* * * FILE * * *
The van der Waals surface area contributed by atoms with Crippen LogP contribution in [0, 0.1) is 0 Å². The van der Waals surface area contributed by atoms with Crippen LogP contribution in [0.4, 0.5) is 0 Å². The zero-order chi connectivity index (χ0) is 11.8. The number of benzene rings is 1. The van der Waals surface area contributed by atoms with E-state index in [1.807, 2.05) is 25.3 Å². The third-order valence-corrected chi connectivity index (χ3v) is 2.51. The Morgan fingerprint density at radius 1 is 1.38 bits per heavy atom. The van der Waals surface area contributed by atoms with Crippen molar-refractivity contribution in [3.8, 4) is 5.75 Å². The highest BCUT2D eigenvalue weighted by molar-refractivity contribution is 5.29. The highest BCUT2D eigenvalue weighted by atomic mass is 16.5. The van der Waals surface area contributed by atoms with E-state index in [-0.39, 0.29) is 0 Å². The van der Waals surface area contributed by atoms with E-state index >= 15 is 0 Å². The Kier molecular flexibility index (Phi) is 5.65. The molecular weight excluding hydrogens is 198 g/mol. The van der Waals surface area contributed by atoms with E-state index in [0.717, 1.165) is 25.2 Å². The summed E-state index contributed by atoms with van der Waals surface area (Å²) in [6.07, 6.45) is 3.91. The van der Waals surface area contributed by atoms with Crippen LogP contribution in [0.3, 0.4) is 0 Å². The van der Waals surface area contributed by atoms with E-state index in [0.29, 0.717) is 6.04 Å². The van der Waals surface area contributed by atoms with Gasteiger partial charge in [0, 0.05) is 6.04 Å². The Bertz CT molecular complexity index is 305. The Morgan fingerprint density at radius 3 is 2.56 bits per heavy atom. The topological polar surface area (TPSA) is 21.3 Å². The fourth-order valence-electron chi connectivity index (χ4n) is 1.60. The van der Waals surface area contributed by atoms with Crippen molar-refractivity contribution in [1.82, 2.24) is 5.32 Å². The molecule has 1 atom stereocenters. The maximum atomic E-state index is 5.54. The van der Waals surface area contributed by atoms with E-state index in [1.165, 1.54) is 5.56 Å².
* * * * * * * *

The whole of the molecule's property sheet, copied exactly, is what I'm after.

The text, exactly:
The van der Waals surface area contributed by atoms with Crippen LogP contribution in [0, 0.1) is 0 Å². The van der Waals surface area contributed by atoms with Crippen LogP contribution in [0.4, 0.5) is 0 Å². The zero-order chi connectivity index (χ0) is 11.8. The number of benzene rings is 1. The van der Waals surface area contributed by atoms with E-state index in [1.807, 2.05) is 25.3 Å². The third-order valence-corrected chi connectivity index (χ3v) is 2.51. The Morgan fingerprint density at radius 1 is 1.38 bits per heavy atom. The van der Waals surface area contributed by atoms with Crippen molar-refractivity contribution in [3.8, 4) is 5.75 Å². The highest BCUT2D eigenvalue weighted by molar-refractivity contribution is 5.29. The highest BCUT2D eigenvalue weighted by atomic mass is 16.5. The van der Waals surface area contributed by atoms with E-state index in [-0.39, 0.29) is 0 Å². The van der Waals surface area contributed by atoms with E-state index >= 15 is 0 Å². The Kier molecular flexibility index (Phi) is 5.65. The molecular weight excluding hydrogens is 198 g/mol. The van der Waals surface area contributed by atoms with E-state index in [0.717, 1.165) is 25.2 Å². The summed E-state index contributed by atoms with van der Waals surface area (Å²) in [6.07, 6.45) is 3.91. The van der Waals surface area contributed by atoms with Crippen LogP contribution in [0.3, 0.4) is 0 Å². The van der Waals surface area contributed by atoms with E-state index in [0.29, 0.717) is 6.04 Å². The van der Waals surface area contributed by atoms with Gasteiger partial charge in [0, 0.05) is 6.04 Å². The Bertz CT molecular complexity index is 305. The Morgan fingerprint density at radius 3 is 2.56 bits per heavy atom. The topological polar surface area (TPSA) is 21.3 Å². The fourth-order valence-electron chi connectivity index (χ4n) is 1.60. The van der Waals surface area contributed by atoms with Crippen molar-refractivity contribution in [1.82, 2.24) is 5.32 Å². The molecule has 1 atom stereocenters. The maximum atomic E-state index is 5.54. The van der Waals surface area contributed by atoms with E-state index in [1.165, 1.54) is 5.56 Å².